Characterizing Jupiter-sized planets orbiting TESS M dwarfs
Caleb Canas, Penn State University
Abstract: More than two decades have passed since the discovery of Jupiter-sized planets (hot Jupiters and warm Jupiters, depending on their period) with close-in orbits of a few days. These planets have no Solar System analogue and have occurrence rates which fall off around the most numerous stars, the M dwarfs. The TESS mission is well suited to find M dwarfs hosting these types of planets. I will begin with a summary of ongoing observational efforts aimed at finding and characterizing Jupiter-sized transits around M dwarfs with TESS data. I will then discuss an intriguing set of low-density planet candidates which have emerged from our search. These are puffy planets that are large in radius (>7 R_earth) but with small masses (<100 M_earth) and are lucrative targets for atmospheric characterization missions as they represent a population of exoplanets that have not, as of yet, been detected around M dwarfs.
A Rarity in the Universe: MACSJ0717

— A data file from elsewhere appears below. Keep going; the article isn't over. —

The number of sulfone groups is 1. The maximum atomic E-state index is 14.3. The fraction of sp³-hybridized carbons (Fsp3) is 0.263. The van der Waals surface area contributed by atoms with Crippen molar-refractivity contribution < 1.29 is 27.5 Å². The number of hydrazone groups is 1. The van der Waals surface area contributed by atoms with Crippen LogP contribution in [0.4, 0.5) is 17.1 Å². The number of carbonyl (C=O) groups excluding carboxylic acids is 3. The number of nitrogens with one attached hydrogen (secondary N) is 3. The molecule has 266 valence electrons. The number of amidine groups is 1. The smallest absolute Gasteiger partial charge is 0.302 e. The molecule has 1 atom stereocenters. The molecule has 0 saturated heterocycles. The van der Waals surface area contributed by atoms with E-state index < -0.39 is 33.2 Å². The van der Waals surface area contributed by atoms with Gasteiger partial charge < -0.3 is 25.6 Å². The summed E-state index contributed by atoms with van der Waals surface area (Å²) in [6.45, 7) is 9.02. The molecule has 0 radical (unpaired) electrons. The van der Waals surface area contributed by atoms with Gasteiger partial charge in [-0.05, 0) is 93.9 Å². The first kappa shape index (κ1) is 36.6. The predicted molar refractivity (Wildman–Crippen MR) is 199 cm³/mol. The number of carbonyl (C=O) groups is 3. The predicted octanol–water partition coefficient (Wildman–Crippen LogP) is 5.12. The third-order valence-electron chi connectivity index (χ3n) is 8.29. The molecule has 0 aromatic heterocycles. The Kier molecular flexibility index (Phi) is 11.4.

Randall Rojas, University of Utah
Abstract: The most energetic events in the Universe since the Big Bang have been the merging of 2 galaxy clusters. In rare cases, such as with MACSJ0717, 4 subclusters have been observed to be undergoing a merger. This produces a complex merger structure with very hot (T > 20 keV) gas, only observed in clusters containing shocks with high Mach number shocks (M > 2) such as the Bullet Cluster and Abell 665. While Chandra measurements have been performed on this cluster, the constraints placed on this hot gas are inconclusive. NuSTAR’s ability to probe into the hard X-ray band provides better constraints on this temperature, as well as an opportunity to constrain potential Inverse Compton (IC) scattering that may occur from the reacceleration of electrons by the shock front. In this talk, I will describe how we use NuSTAR to analyze this cluster and provide constraints on the hot temperature region of interest as well as use the IC flux limit to determine the lower limit of the magnetic field strength of the cluster.